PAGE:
A Record-Setting Year...
Good News Scarce on Diesel Prices
Farmers may experience high diesel fuel prices this summer.
The state’s farmers will be paying significantly more to raise corn and soybeans this year because of the increase in diesel fuel prices. Kansas State Research Extension economists have determined that producers’ whole-farm fuel costs are almost entirely determined by fuel prices, i.e. farmers do not drastically alter their fuel consumption from year to year, based on the price of diesel. Extension farm management specialist Kevin Dhuyvetter said that "Given the strong relationship between whole-farm fuel costs and diesel prices, the impact on farm costs can be forecasted for 2005 simply by looking at the percent change in fuel prices from 2004 to 2005."
Farmers in the drought areas of the state who use diesel-fueled irrigation pumps will be hit hardest, because they will be irrigating more often. As of 2003, 27 percent of Nebraska irrigation pumps were powered by diesel fuel.
Five of the state’s larger cities have broken their price records: Grand Island, Lincoln, Norfolk, North Platte and Omaha each established their respective highs for diesel on July 12.
According to the weekly price report, the state average for the second week of July is 63 cents higher than the price at this time last year. This is a 36 percent increase. Three main factors have been cited for the ongoing price rise: an increase in the price per barrel of oil, growing demand for petroleum products, especially in the United States and China, and the inability of refiners to keep up with demand.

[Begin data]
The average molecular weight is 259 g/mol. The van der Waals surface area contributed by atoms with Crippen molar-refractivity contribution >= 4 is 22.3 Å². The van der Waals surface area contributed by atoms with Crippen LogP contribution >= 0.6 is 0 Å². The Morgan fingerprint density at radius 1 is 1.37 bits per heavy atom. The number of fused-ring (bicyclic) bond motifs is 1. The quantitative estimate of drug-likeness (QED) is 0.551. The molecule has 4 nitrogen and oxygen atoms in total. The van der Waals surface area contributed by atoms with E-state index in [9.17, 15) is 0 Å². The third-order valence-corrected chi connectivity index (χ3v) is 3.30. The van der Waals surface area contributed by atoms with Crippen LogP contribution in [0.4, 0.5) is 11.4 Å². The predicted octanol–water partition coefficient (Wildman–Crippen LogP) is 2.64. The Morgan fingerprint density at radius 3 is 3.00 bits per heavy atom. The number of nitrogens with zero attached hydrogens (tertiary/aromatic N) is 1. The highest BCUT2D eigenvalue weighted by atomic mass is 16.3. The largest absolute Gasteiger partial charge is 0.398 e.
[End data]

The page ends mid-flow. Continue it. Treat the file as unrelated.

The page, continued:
A Change from the Past
The price gap between diesel and gasoline prices was wider this last winter than in previous years due to high gasoline inventories and low distillate inventories. Increased global diesel demand tightened the worldwide distillate fuel balance and increased competition, leading to higher prices.
Last year, gasoline prices rose above diesel prices in February. But this year, the crossover to higher gasoline prices relative to diesel fuel has yet to occur. According to the Oil Price Information Service, a new retail diesel pricing record could be set in 2005.
Diesel price rises may affect the trucking industry.
As of July 1, retail diesel prices have had a premium over gasoline prices for over 50 consecutive weeks — an unmatched streak. Usually the relationship between weekly gasoline and diesel fuel prices has shown a clear seasonal pattern. During the summer driving season of April through September, gasoline prices move above diesel fuel prices and, during the winter heating season of October through March, diesel fuel prices usually move above gasoline prices.
The summer driving season is generally dominated by gasoline demand in our nation. This summer, retail diesel is selling at a premium over retail gasoline due to surging global distillate fuel demand in Europe and Asia. And, with diesel selling at a premium to gasoline, refiners have been adjusting their product mix to maximize profits.
National distillate production has been at historically high levels as refiners try to take advantage of the price differential between middle distillates such as diesel and gasoline. Even with refineries operating at 95 percent of capacity, many analysts feel that distillate stocks are not showing sufficient signs of replenishment.
Energy Office Home
State of Nebraska Home